In this context the musicologist Otto Meyer-Serra citesQuerino Mendoza y Cortez, who claimed authorshipwhen applying for copyright in 1929. Others,unspecified, pre-locate the tune, if not the words, to the1830s.
Although variously credited as a Mexican folk-songLa Cucaracha (literally 'cockroach beetle') dates backto about 1885, or possibly earlier. With its companionLa Valentina, it was one of two songs of the 1914-1915Revolution published simultaneously, in Mexico City,in 1916. Its title refers to 'La Cucaracha', a femaleprotagonist of the Mexican struggles, and indeed in1934 it was used as a theme-tune, billed as 'a fox-trot byHawley Ades [with] American Adaptation by Juan Y.
D'Lorah' and published by Irving Berlin, Inc., for thefilm Viva Villa (MGM, produced by Selznick and partlydirected by Howard Hawks and dubbed '1001 nights ofglorious romantic adventure', with a plot based on thelife of the revolutionary Pancho Villa, portrayed byWallace Beery). That same year another vocal versionappeared, with lyrics by Stanley Adams, by Edward B.
Marks & Co. and in 1935 one of many subsequenttreatments (words by Carl Field, for M. M. ColePublishing) made its first appearance in Chicago.
Although perhaps better known nowadays throughthe lyrics of the 1960 Solomon King updating SheWears My Ring, La golondrina was in its originalversion an inspired cancion de exilio, in style very muchthe companion of La paloma, which it predated byseveral years. It was the work of Narciso Serradell(1943-1910), a native of Alvarado, near Vera Cruz inMexico, who wrote it for a competition, in 1862.
Serradell was subsequently incarcerated forrevolutionary activities and published the song yearslater, to his own French lyrics, while working as ateacher, in exile in France. Later still it appeared in aSpanish translation by Francisco Martinez de la Sierra.
While most familiar to modern ears through the poprevivals of Ricky Valance, Los Paraguayos and others,La bamba (literally 'black, i.e. Afro-Caribbean,woman') is probably the most famous of all thehuapangos from the central Bajo and Gulf coastalregions of eastern Mexico which, originally scored forguitars harps and percussion, are heard to bestadvantage in and around Vera Cruz.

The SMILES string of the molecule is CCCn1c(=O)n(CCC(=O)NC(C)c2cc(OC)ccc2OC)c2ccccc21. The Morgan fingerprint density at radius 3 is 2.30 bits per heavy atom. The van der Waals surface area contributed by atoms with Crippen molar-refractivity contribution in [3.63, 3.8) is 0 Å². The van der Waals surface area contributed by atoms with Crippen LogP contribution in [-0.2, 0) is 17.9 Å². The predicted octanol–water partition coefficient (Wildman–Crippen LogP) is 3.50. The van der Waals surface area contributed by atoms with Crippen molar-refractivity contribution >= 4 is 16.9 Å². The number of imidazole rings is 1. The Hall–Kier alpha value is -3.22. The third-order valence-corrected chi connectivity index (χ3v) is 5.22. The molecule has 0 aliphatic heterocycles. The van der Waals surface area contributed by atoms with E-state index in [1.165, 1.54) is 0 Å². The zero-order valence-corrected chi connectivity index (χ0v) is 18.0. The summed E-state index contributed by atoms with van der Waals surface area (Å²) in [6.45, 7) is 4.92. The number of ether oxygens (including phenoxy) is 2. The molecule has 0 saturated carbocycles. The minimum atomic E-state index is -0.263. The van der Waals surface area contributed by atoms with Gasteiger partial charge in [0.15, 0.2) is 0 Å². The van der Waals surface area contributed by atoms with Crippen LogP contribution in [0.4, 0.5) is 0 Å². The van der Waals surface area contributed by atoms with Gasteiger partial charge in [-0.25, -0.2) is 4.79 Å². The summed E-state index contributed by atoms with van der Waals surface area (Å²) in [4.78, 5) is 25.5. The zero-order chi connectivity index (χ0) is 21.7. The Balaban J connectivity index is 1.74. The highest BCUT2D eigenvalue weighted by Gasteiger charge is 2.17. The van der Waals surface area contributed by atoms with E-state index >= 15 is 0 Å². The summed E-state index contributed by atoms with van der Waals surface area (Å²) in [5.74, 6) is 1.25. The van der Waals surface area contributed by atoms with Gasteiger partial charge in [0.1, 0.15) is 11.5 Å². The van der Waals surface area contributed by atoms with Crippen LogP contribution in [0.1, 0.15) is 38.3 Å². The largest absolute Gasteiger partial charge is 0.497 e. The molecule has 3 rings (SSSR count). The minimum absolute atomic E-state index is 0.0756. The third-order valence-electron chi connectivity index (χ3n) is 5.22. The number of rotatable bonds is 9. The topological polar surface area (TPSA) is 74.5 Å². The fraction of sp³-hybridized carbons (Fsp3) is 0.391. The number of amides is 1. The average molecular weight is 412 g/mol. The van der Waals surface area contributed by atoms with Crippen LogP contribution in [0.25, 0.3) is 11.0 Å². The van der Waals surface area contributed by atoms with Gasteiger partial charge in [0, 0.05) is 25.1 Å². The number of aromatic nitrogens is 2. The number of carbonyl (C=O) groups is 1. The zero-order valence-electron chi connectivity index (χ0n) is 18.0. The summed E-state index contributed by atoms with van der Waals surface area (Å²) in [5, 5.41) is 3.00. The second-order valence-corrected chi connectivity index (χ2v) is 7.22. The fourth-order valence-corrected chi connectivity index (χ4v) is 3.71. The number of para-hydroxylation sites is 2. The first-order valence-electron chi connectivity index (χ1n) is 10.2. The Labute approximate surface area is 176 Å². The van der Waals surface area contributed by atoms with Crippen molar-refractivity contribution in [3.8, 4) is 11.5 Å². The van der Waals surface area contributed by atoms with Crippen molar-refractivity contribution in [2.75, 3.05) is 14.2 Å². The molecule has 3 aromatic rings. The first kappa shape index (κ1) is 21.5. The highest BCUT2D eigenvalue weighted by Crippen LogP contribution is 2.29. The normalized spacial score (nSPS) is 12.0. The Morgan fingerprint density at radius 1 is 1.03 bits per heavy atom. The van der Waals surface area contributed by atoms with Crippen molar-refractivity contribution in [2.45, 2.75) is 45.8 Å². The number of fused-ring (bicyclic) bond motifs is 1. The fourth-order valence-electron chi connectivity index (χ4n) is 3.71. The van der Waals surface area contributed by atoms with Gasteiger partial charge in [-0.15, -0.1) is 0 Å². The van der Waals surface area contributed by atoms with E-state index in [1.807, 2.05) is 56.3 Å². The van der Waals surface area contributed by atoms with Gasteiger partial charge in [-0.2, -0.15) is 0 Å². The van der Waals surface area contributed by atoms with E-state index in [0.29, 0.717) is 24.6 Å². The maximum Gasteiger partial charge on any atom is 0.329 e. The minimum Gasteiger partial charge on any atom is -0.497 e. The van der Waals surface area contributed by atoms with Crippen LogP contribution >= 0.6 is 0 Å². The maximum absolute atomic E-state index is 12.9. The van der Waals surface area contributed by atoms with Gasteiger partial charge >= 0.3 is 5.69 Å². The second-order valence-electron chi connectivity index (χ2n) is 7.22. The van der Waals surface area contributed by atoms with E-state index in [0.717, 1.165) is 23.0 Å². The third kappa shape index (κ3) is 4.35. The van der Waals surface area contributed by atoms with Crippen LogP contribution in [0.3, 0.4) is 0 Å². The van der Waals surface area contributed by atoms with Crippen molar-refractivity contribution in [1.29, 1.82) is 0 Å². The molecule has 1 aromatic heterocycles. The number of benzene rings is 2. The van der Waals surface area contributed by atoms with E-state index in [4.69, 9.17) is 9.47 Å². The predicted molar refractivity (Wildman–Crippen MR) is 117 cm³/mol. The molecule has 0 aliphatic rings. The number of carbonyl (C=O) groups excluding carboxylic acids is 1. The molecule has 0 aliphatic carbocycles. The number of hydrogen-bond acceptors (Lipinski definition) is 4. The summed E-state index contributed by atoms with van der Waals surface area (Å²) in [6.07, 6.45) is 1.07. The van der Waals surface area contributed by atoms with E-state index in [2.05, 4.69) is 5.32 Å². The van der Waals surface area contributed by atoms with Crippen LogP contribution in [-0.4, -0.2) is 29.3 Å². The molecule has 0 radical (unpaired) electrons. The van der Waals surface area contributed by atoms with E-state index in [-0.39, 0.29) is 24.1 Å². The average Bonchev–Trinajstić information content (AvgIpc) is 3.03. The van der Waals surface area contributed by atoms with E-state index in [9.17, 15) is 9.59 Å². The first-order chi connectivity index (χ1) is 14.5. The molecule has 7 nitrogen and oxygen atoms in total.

Not surprisingly three selections are included by theprolific Lecuona. A highly accomplished pianistcomposerwhose lighter output for film and radio tosome extent obscured his true stature, Ernest CasadoLecuona was a native of Guanabacoa, Cuba. Born into amusical background, the precocious Ernesto gave hisfirst recital at five, published his first composition ateleven and at seventeen graduated from the HavanaConservatorio Nacional, taking first prize and goldmedal. After making his New York solo debut as apianist-composer at the Aeolian Hall in 1914, heembarked on a career as a recitalist, continuingcompositional training with Joaquin Nin and, during theearly 1920s, with Maurice Ravel, in France. By thedecade's end he had 'gone commercial', however, and,with his famous Cuban Boys dance outfit, alternatingwhite tie and tails with gaucho attire, made tours ofEurope, Latin America and the United States.
The bulk of Lecuona's estimated four hundredcompositions feature \ 'white' peasant and Afro-Cubanrhythms" and of these, Malaguena (published as a pianosolo by Edward B. Marks Music Co., New York, in1929), his first international commercial song hit'Siboney' (1929; penned as "a tribute to the CaribbeanIndians") and La Comparsa (1934) are among the bestremembered.Peter Dempsey